As far as stage designs go, most manage to be exciting at least, but also a bit goofy and loud. I really wish Capcom put more emphasis on reintroducing "classic" environments, instead of completely new ones that hardly suit the game. Additionally, SFXT's background characters are officially the most annoying background characters of all time. Seriously, 90% of all background characters seem to be "spazzing" or jumping around like fools, annoyingly trying to take your attention away from the fight. However, there are a few cool cameos like Alex (Tekken), Kunimitsu, Ganryu & Mech Zangief, but can we get at least one background without a ton of random shit going on (besides the training stage)? How about a nice beach stage, overlooking the ocean and a calming sunset... yeah, that'd be really refreshing. Lastly, there aren't nearly enough stages in the game, which really shows a lack of heart from Capcom if you ask me.

Other details I like about SF X Tekken? Like in UMVC3, I love how partners shout out each other's names as they tag in... it's a subtle detail, but it goes a long way. The overall voice acting is pretty solid for the most part, and thankfully the English/Japanese voiceover options from the SF4 series have returned! The default setting is even halfway decent for the most part... as characters like Kazuya & Heihachi speak Japanese right off the bat (as they should). Some of the English voices are actually done fairly well, but others are just horrible (as expected). The Tekken-inspired camera angles during throws are pretty cool, and many of them add some solid "ouch factor". However, quite a few of them end up "jolting" the camera a bit too harshly (Rolento's for example), making it not very pleasing to the eyes at all. In fact... a few of them mange to hurt my eyes a little.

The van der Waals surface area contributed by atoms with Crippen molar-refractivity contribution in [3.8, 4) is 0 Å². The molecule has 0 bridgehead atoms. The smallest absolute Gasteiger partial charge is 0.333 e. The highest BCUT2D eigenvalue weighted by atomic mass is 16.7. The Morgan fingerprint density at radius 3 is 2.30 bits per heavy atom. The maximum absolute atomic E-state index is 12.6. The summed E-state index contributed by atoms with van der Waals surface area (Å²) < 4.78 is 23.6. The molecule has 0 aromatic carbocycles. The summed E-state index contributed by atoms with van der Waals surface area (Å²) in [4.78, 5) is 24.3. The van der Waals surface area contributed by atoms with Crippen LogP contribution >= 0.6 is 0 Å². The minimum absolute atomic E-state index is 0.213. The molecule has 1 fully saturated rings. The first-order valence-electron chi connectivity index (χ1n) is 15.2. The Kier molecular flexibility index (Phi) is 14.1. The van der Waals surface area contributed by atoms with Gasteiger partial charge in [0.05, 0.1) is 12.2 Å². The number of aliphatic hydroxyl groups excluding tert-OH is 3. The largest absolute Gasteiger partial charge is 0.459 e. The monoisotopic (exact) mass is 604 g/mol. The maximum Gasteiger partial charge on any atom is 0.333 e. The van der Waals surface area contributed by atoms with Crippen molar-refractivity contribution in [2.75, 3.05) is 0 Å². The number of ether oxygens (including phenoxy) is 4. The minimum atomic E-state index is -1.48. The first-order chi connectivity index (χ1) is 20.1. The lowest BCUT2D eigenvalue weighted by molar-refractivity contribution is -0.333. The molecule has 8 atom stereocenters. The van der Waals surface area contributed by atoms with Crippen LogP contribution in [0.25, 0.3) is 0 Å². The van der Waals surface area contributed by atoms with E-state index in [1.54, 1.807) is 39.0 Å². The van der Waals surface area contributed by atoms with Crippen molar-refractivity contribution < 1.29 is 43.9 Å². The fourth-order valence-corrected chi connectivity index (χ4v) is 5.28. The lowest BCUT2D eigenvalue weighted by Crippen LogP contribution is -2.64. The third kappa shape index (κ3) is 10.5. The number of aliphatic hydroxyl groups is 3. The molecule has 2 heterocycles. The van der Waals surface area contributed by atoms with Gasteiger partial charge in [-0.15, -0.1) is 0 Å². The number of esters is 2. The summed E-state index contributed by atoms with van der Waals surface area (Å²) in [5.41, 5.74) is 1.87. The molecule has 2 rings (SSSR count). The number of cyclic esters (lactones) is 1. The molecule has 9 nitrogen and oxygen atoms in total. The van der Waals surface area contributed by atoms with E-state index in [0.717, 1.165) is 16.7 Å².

Scramble Mode = 4 Player Versus!

A fully functional Customize Mode finally made its way to a Street Fighter game, and is one of SFXT's best extras. Customizing characters is fun & all, but I think Capcom actually gave players too much "creative freedom" in this mode. For one, being able to make a character's skin color "any color of the rainbow" is just ridiculous... and takes away from the integrity of the character. The "neon glow" colors they added as DLC are particularly obnoxious. I'm tired of running into people online who decided to make their character look like a "walking glow stick".... Gross. On the bright side, for people who aren't trying to "troll," some pretty unique & badass color schemes are waiting to be created.

Additionally, most of the DLC alternate costumes featuring Tekken & SF characters dressed similar to characters from the opposite franchise are simply tacky. I can't imagine any true SF or Tekken fans actually wanting anything like this in the game. In fairness, a few of the "cross" costumes are actually clever and look alright, but many are beyond hideous. Some of them aren't worth much more than a cheap laugh... and awkwardly seem to be a parody of the game itself. I wonder why Capcom didn't use that time and space to reate some actual decent alternate costumes; like 2P outfits for Tekken characters or old school costumes?!? I think Yoshinori Ono needs to take it easy with the happy pills.